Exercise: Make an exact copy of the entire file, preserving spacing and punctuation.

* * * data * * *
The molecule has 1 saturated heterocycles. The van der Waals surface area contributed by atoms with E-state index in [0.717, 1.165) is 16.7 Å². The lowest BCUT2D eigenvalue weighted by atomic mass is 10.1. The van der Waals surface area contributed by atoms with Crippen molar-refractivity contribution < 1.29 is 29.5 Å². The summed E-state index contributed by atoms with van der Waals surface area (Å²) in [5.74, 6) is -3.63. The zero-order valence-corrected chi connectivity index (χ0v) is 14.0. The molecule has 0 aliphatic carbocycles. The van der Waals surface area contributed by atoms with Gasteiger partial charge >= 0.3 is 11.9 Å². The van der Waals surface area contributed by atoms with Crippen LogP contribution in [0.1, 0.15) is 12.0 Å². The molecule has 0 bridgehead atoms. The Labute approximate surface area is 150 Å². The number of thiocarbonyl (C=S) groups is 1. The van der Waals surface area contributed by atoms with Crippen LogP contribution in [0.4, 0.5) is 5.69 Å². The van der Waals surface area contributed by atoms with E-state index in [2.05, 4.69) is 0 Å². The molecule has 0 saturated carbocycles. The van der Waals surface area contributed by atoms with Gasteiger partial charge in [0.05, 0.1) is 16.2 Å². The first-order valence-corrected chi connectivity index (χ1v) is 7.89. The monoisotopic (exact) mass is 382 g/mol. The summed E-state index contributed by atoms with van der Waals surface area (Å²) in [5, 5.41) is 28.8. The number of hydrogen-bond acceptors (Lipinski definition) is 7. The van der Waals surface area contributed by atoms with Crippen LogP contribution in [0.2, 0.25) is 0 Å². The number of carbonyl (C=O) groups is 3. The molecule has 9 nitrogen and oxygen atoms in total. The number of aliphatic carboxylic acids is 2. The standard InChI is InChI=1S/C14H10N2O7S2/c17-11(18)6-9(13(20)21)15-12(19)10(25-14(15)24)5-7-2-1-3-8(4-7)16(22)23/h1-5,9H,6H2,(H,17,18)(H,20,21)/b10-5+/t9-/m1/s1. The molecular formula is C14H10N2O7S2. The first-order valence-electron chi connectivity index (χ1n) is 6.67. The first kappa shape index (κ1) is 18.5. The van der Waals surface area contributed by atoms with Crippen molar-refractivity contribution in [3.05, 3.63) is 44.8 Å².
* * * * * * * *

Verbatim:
The molecule has 1 saturated heterocycles. The van der Waals surface area contributed by atoms with E-state index in [0.717, 1.165) is 16.7 Å². The lowest BCUT2D eigenvalue weighted by atomic mass is 10.1. The van der Waals surface area contributed by atoms with Crippen molar-refractivity contribution < 1.29 is 29.5 Å². The summed E-state index contributed by atoms with van der Waals surface area (Å²) in [5.74, 6) is -3.63. The zero-order valence-corrected chi connectivity index (χ0v) is 14.0. The molecule has 0 aliphatic carbocycles. The van der Waals surface area contributed by atoms with Gasteiger partial charge >= 0.3 is 11.9 Å². The van der Waals surface area contributed by atoms with Crippen LogP contribution in [0.1, 0.15) is 12.0 Å². The molecule has 0 bridgehead atoms. The Labute approximate surface area is 150 Å². The number of thiocarbonyl (C=S) groups is 1. The van der Waals surface area contributed by atoms with Crippen LogP contribution in [0.4, 0.5) is 5.69 Å². The van der Waals surface area contributed by atoms with E-state index in [2.05, 4.69) is 0 Å². The molecule has 0 saturated carbocycles. The van der Waals surface area contributed by atoms with Gasteiger partial charge in [0.05, 0.1) is 16.2 Å². The first-order valence-corrected chi connectivity index (χ1v) is 7.89. The monoisotopic (exact) mass is 382 g/mol. The summed E-state index contributed by atoms with van der Waals surface area (Å²) in [5, 5.41) is 28.8. The number of hydrogen-bond acceptors (Lipinski definition) is 7. The van der Waals surface area contributed by atoms with Crippen LogP contribution in [0.2, 0.25) is 0 Å². The number of carbonyl (C=O) groups is 3. The molecule has 9 nitrogen and oxygen atoms in total. The number of aliphatic carboxylic acids is 2. The standard InChI is InChI=1S/C14H10N2O7S2/c17-11(18)6-9(13(20)21)15-12(19)10(25-14(15)24)5-7-2-1-3-8(4-7)16(22)23/h1-5,9H,6H2,(H,17,18)(H,20,21)/b10-5+/t9-/m1/s1. The molecular formula is C14H10N2O7S2. The first-order valence-electron chi connectivity index (χ1n) is 6.67. The first kappa shape index (κ1) is 18.5. The van der Waals surface area contributed by atoms with Crippen molar-refractivity contribution in [3.05, 3.63) is 44.8 Å².